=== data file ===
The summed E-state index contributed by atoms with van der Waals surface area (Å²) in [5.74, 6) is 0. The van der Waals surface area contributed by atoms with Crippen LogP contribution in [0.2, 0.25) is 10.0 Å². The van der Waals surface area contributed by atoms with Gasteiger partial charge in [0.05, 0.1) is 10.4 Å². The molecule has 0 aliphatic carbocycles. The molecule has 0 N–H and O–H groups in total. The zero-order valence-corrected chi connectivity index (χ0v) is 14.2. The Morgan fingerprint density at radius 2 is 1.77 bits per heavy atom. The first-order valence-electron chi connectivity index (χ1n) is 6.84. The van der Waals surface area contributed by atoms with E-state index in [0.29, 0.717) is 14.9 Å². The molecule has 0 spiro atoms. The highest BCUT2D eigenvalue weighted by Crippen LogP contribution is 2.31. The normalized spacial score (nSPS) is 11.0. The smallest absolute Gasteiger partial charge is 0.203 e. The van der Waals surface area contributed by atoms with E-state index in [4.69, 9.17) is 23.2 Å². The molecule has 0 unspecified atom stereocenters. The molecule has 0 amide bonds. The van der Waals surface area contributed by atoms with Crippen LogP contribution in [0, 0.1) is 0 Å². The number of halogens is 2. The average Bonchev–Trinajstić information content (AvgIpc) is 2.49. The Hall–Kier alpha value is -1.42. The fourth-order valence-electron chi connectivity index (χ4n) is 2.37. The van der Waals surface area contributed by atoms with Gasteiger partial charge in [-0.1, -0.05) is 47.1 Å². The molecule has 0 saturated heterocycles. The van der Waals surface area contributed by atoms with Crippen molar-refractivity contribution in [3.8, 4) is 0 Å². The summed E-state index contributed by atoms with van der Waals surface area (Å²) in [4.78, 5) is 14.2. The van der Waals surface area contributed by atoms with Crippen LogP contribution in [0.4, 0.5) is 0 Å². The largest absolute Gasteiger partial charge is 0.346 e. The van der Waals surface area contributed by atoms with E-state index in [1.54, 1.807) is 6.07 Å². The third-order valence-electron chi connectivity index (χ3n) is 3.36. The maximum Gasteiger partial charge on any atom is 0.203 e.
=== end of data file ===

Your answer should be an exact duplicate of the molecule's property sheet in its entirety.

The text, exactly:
The summed E-state index contributed by atoms with van der Waals surface area (Å²) in [5.74, 6) is 0. The van der Waals surface area contributed by atoms with Crippen LogP contribution in [0.2, 0.25) is 10.0 Å². The van der Waals surface area contributed by atoms with Gasteiger partial charge in [0.05, 0.1) is 10.4 Å². The molecule has 0 aliphatic carbocycles. The molecule has 0 N–H and O–H groups in total. The zero-order valence-corrected chi connectivity index (χ0v) is 14.2. The Morgan fingerprint density at radius 2 is 1.77 bits per heavy atom. The first-order valence-electron chi connectivity index (χ1n) is 6.84. The van der Waals surface area contributed by atoms with E-state index in [0.29, 0.717) is 14.9 Å². The molecule has 0 spiro atoms. The highest BCUT2D eigenvalue weighted by Crippen LogP contribution is 2.31. The normalized spacial score (nSPS) is 11.0. The smallest absolute Gasteiger partial charge is 0.203 e. The van der Waals surface area contributed by atoms with E-state index in [4.69, 9.17) is 23.2 Å². The molecule has 0 unspecified atom stereocenters. The molecule has 0 amide bonds. The van der Waals surface area contributed by atoms with Crippen LogP contribution in [0, 0.1) is 0 Å². The number of halogens is 2. The average Bonchev–Trinajstić information content (AvgIpc) is 2.49. The Hall–Kier alpha value is -1.42. The fourth-order valence-electron chi connectivity index (χ4n) is 2.37. The van der Waals surface area contributed by atoms with Gasteiger partial charge in [-0.1, -0.05) is 47.1 Å². The molecule has 0 saturated heterocycles. The van der Waals surface area contributed by atoms with Crippen molar-refractivity contribution in [3.8, 4) is 0 Å². The summed E-state index contributed by atoms with van der Waals surface area (Å²) in [4.78, 5) is 14.2. The van der Waals surface area contributed by atoms with Crippen LogP contribution in [0.4, 0.5) is 0 Å². The largest absolute Gasteiger partial charge is 0.346 e. The van der Waals surface area contributed by atoms with E-state index in [1.54, 1.807) is 6.07 Å². The third-order valence-electron chi connectivity index (χ3n) is 3.36. The maximum Gasteiger partial charge on any atom is 0.203 e.